For my 100th film review on this blog, I thought that I would take the opportunity to finally get around to rewatching 2014’s “Song of the Sea”, a very special film that I thought would be the perfect choice for my 100th film review available on this site.
Under the “Film Reviews” category, this would appear to be my 99th post, but then again I did review both “Star Wars VII” and “The Hateful Eight” in one post so this one will officially be my 100th. And yes, I counted them all individually on my “Find a Review” page . . .
But do two reviews of “Deadpool” count as one or two . . ? I say two.
Receiving an Academy Award nomination for Best Animated Feature, Song of the Sea is based on Irish folklore and is about 10 year old Ben who lives with his father Conor, sheepdog Cú and his young, mute sister Saoirse at an island lighthouse. After a tragic event several years previously, Ben’s father is a broken man and Ben himself deeply resents his younger sister, who is soon revealed to be a Selkie, a mythical seal-child. After the children’s grandmother takes them away to live with her in the city, Ben runs away, travelling to get back home to Cú, with Saorise in tow. Then, Ben soon learns of what Saorise is, that the owl-witch Macha is after her and that Saorise needs her Selkie coat so that she can sing and free all the faeries that Macha has turned to stone.
I distinctly remember the first time that I watched this because afterwards, I was convinced that it was the film that has come the closest to making me cry in nearly 15 years, emotionally repressed guy that I am. So yes, Song of the Sea is one of the most beautiful and genuinely moving films of recent memory and deserves to be counted in the upper echelons of great animated films.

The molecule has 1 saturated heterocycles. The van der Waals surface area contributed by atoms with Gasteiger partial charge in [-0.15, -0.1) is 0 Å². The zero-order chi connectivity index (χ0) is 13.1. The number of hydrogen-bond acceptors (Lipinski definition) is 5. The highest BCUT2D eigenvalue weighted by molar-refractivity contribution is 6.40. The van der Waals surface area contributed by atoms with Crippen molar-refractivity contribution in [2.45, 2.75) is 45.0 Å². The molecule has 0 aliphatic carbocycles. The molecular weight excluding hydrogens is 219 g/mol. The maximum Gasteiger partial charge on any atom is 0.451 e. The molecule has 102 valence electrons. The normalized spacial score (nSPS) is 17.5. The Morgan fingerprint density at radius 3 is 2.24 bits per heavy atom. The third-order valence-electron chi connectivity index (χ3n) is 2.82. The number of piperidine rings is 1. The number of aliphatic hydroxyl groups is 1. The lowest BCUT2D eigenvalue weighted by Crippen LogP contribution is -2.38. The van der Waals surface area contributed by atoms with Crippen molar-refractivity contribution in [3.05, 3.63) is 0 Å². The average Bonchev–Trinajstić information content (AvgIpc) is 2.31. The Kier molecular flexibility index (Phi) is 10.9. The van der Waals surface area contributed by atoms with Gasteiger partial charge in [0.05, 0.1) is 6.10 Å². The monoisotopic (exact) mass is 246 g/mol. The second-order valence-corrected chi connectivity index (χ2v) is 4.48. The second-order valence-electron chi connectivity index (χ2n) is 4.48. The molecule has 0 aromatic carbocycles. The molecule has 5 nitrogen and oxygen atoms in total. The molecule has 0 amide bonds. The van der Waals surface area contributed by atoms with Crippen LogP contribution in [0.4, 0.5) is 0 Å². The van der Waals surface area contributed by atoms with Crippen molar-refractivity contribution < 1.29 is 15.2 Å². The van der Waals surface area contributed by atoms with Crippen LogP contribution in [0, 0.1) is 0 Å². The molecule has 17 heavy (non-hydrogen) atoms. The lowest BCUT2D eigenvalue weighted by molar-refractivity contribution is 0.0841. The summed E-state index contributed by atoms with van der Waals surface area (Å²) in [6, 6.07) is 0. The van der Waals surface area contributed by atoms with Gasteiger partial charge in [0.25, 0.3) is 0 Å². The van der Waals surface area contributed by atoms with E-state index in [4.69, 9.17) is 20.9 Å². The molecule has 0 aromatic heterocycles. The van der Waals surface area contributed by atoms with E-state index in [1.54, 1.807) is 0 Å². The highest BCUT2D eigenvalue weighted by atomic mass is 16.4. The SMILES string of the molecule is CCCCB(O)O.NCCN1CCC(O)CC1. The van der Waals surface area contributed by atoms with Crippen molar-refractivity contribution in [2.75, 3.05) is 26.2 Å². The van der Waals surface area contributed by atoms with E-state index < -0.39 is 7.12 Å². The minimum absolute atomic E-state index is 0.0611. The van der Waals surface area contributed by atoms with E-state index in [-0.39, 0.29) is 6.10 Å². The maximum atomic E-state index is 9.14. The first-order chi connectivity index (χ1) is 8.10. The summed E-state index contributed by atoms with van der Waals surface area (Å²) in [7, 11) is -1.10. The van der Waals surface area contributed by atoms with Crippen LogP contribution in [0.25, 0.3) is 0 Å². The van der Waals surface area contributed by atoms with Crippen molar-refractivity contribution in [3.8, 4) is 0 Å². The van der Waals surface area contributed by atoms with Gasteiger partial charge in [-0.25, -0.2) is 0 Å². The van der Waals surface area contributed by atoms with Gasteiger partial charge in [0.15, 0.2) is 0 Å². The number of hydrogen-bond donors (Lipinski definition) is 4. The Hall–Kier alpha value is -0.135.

On the surface, much of the beauty comes from the magnificent music, which is ever present, only a few scenes are without musical accompaniment. The score is angelic, haunting, mesmerising and oh so many positive words; the beautiful tunes and pitch perfect singing, much of it sung in Irish Gaelic, will stay with you for a good long while and will melt the heart of the most emotionally repressed miser (i. e. me).
The film also has a unique design that can initially seem quite off putting but it doesn’t take long to get used to and witnessing the imaginative, fascinating hand drawn artwork becomes a pleasure and adds to the film’s merits. Plus, in this age of advanced technology, 3D and CGI, it’s worth putting on a film like this to remind us that hand drawn animation still works and is on par with the sleekest computer generated feature. After all, is it not the substance that truly makes a film shine?
Song of the Sea has a bright, imaginative story full of magic, myth, faeries, prophecies and the like and all of this is certainly appealing but at its heart, the film also carries mature, affecting themes of loss, pain and grief as well as family, friendship and love. Similar to films like Star Trek V and Inside Out, it suggests that carrying the burdens of pain and sadness makes us human; in this respect, the character of Macha is particularly fascinating. While initially set up to simply be a villain, we soon learn that in her own misguided way, she strives to help others by simply removing their pain, turning them to stone in the process. She once did the same thing to her son Mac Lir, who was in so much pain that he cried a whole ocean and it was through love, not wanting him to hurt any more, that Macha removed all of his sadness and hurt.
All of this gives Song of the Sea many unique, well rounded characters who we effortlessly support and care about.
Elsewhere the voice cast, which includes Brendan Gleeson as both Conor and Mac Lir, is top notch and there is a decent amount of humour to be found as well; not laugh out loud comedy but warm, affectionate chuckles. Plus, Saoirse, Cú and the seals are impossibly adorable.